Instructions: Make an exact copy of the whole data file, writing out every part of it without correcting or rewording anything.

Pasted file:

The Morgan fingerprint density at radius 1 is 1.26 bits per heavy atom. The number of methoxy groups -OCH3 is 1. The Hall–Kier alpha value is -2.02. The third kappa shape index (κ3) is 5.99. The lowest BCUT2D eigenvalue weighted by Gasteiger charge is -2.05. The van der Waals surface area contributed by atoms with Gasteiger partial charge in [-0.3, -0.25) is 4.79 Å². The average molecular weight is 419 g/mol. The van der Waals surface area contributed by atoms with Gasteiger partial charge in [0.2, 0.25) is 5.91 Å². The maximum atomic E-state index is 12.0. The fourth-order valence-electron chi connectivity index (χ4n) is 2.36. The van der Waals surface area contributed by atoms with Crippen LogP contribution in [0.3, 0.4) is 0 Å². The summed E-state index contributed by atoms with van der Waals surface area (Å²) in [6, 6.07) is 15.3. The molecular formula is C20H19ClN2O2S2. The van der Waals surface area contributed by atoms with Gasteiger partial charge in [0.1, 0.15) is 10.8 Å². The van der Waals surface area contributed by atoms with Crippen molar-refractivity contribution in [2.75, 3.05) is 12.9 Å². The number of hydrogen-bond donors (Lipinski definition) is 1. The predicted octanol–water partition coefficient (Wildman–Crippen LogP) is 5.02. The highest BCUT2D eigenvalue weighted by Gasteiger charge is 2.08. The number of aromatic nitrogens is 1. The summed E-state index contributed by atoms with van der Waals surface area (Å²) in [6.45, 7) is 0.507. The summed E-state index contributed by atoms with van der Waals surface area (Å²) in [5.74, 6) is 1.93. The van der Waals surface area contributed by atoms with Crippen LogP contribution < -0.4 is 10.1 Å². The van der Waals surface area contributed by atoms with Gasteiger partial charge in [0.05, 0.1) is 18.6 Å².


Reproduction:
The Morgan fingerprint density at radius 1 is 1.26 bits per heavy atom. The number of methoxy groups -OCH3 is 1. The Hall–Kier alpha value is -2.02. The third kappa shape index (κ3) is 5.99. The lowest BCUT2D eigenvalue weighted by Gasteiger charge is -2.05. The van der Waals surface area contributed by atoms with Gasteiger partial charge in [-0.3, -0.25) is 4.79 Å². The average molecular weight is 419 g/mol. The van der Waals surface area contributed by atoms with Gasteiger partial charge in [0.2, 0.25) is 5.91 Å². The maximum atomic E-state index is 12.0. The fourth-order valence-electron chi connectivity index (χ4n) is 2.36. The van der Waals surface area contributed by atoms with Crippen LogP contribution in [0.3, 0.4) is 0 Å². The summed E-state index contributed by atoms with van der Waals surface area (Å²) in [6, 6.07) is 15.3. The molecular formula is C20H19ClN2O2S2. The van der Waals surface area contributed by atoms with Gasteiger partial charge in [0.1, 0.15) is 10.8 Å². The van der Waals surface area contributed by atoms with Crippen molar-refractivity contribution in [2.75, 3.05) is 12.9 Å². The number of hydrogen-bond donors (Lipinski definition) is 1. The predicted octanol–water partition coefficient (Wildman–Crippen LogP) is 5.02. The highest BCUT2D eigenvalue weighted by Gasteiger charge is 2.08. The number of aromatic nitrogens is 1. The summed E-state index contributed by atoms with van der Waals surface area (Å²) in [6.45, 7) is 0.507. The summed E-state index contributed by atoms with van der Waals surface area (Å²) in [5.74, 6) is 1.93. The van der Waals surface area contributed by atoms with Crippen LogP contribution < -0.4 is 10.1 Å². The van der Waals surface area contributed by atoms with Gasteiger partial charge in [0.05, 0.1) is 18.6 Å².